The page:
You know what phrase has been used just way too often lately to describe any game that has a modicum of difficulty to it? I’m sure you guessed it: “It’s like Dark Souls.” Now there are some games that do fit that category, for instance, Lords of the Fallen and the more recent The Surge created by Deck 13. Those games I consider to be Souls-like because they borrow heavily from the Souls series. But when I use Souls-like for The Warrior of Treasures, I mean it as if From Software canned the game after creating one knight, a skeleton enemy, and then gave it to a 12 year old foreign exchange student to finish up. The game is so incredibly bad that it gets to be our first Cream of the Crap article of 2018. Congrats?
The description on the Steam page does the game justice perfectly: “Indie medieval game, where player character is medieval knight. Player have to defeat skeleton army and beware different traps like fire, lava pulses, lasers, cold water etc.” That dastardly cold water! Always the bane of a medieval knight! Can’t fight the skeleton clone army if your armor is rusted! There are 6 glorious levels to choose from, each with a very cool unique name. There are levels such as Snowland 1, Snowland 2, Dungeon 1, Dungeon 2, Grassland 1, and Grassland 2. How he came up with these names is beyond me, but this is why he creates the games and I just play them.
The gameplay is where you will start seeing some of the signature Souls-like comparisons for it does play similarly. You have a standard attack, a roll dodge, block, parry, a spin attack and a thrust attack. However, The Warrior of Treasures throws a big curve ball at you and removes the ability to lock onto enemies. Yeah, which game is harder now, huh Dark Souls? You also have the ability to jump like a super hero, which is quite a feat for a knight with full plate armor on. Throughout the levels you’ll be tasked with traversing through some sinister platforming sections. Luckily there are big floating reminders that “Walling into frozen water kill player” and this gem of a reminder here:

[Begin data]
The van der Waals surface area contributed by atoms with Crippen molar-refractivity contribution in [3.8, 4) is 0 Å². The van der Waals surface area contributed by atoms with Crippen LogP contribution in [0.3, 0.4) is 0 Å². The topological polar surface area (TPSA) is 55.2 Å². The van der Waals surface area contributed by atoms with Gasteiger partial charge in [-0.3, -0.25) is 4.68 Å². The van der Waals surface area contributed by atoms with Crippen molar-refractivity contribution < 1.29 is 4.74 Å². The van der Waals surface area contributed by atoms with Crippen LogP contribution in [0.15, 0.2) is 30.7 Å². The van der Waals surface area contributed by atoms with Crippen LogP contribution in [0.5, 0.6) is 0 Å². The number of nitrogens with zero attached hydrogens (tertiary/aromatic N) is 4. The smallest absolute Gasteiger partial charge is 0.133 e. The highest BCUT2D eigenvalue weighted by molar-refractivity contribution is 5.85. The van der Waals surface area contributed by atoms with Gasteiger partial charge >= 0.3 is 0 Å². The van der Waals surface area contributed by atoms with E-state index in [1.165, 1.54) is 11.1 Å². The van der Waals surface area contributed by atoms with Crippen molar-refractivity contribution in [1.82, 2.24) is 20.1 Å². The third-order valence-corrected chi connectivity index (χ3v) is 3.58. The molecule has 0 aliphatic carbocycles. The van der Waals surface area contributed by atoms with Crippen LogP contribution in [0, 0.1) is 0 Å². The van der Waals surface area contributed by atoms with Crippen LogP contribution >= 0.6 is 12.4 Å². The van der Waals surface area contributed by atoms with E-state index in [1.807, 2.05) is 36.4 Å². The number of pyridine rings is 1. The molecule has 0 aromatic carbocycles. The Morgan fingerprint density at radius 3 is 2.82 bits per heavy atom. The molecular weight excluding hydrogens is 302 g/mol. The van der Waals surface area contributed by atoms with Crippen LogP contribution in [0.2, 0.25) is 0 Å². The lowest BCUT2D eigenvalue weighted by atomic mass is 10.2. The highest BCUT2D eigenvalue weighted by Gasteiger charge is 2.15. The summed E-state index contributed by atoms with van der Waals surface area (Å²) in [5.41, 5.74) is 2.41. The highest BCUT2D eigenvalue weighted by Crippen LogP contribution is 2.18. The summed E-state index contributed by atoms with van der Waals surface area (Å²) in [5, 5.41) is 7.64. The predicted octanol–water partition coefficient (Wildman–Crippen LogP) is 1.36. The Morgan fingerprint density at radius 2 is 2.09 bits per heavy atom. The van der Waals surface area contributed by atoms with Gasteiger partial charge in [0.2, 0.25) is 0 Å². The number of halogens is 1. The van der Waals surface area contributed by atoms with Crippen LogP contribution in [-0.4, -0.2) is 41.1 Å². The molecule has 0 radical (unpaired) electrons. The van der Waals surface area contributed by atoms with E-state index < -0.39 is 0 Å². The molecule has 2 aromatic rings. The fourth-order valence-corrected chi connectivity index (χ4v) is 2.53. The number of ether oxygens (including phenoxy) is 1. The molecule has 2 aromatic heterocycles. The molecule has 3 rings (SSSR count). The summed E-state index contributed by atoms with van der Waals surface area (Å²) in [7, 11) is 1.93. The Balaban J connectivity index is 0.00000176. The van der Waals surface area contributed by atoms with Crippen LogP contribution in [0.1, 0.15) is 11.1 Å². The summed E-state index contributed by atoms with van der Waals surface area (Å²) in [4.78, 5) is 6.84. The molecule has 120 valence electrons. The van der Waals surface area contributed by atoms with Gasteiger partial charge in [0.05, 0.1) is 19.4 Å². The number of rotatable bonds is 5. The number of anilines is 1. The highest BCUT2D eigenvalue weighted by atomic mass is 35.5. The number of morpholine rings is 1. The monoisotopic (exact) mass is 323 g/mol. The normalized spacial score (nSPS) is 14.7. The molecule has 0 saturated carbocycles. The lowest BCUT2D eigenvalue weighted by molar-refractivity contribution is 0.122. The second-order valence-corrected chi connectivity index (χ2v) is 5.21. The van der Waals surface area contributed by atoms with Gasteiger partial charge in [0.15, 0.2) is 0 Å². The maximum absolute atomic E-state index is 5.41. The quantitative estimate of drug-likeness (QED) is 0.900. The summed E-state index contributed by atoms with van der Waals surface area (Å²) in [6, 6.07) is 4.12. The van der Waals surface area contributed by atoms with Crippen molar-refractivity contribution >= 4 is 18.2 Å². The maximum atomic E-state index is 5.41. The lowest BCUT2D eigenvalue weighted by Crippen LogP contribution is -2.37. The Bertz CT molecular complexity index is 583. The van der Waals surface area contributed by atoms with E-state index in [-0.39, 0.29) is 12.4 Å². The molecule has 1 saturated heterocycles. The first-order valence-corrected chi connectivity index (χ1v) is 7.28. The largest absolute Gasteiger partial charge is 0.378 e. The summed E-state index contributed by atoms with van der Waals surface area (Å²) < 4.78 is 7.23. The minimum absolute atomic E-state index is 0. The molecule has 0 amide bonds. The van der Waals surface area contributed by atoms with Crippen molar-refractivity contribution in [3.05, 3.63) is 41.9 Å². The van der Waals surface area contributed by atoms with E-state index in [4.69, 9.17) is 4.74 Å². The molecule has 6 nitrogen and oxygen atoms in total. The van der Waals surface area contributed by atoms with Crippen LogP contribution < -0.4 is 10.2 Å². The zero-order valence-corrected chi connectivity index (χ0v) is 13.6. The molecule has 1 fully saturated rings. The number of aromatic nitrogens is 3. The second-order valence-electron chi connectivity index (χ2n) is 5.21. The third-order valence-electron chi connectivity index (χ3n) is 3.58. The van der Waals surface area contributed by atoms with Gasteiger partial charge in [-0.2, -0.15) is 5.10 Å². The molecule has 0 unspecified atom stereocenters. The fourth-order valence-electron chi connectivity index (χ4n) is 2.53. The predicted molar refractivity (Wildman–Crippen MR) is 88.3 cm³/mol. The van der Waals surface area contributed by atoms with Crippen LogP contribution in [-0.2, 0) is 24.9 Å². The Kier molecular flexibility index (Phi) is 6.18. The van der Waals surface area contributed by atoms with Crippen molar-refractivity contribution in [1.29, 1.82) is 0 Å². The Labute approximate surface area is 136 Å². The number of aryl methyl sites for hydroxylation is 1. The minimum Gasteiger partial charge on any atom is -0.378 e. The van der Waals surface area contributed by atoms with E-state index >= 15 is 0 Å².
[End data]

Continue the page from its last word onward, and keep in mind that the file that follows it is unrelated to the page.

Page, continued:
And if the gameplay isn’t rewarding enough for you, then you will get a massive sense of accomplishment when you get to the end of a level and you see the floating “FINISH” line floating before, I presume, a treasure chest, for you are The Warrior of Treasures. You never do get to see the treasure since it just cuts to a “Congrats Level Finished” screen and then you go back to the main menu and pick the next level. Of course there is no inventory, nothing to find or collect, no weapons, no enemy variety, no leveling up or items at all, nothing to distract you from the fantastic gameplay.
The strange thing though is that the two character models (knight and skeleton) are decently detailed and the animations of the two characters are actually pretty smooth. The rolling and attacks all look good, the 3-hit combo the skeleton enemy has all flows fairly well. Too bad no other part of the game got that level of detail. There seems to be a stamina limit because you can’t just spam attacks without stopping, but of course there is no stamina bar on the H.U.D. The environments all have varying levels of details. For instance Snowland 1 looks like it was made in 10 minutes whereas Snowland 2 looks like it had some thought and better textures and such to it. However, Snowland 2 has a strange effect. If you accidentally ‘wall’ into frozen water, you will actually burst into flames like you just got decimated by a fireball. I was foolish enough to joke about rust before, but I never thought about the chemical combustion a knight’s armor could have when put in frozen water.
It took me around 27 minutes to get through all 6 expansive and carefully crafted levels. At one point once I realized there was just no reason to actually fight the skeleton clone army, I was just running straight to the end of the level. Hell, sometimes the skeletons wouldn’t even know I ran right in front of them because quite a few of them didn’t even try to follow me. The Warrior of Treasure just oozes quality and optimization, oh did I mention that the recommended specs are for an i7 and a Nvidia 900 series card? I shouldn’t be so surprised considering how gorgeous and massive this game is.
To be honest, however, if the developer Tero Lunkka can focus on providing the attention to details he put into the character models and the animations to the rest of his game, he could have something fun here. But for now the only treasure The Warrior of Treasure is getting is a beautiful Cream of the Crap award.
I did record my entire 27 minutes of gameplay with The Warrior of Treasures if you want to take a gander at this beauty: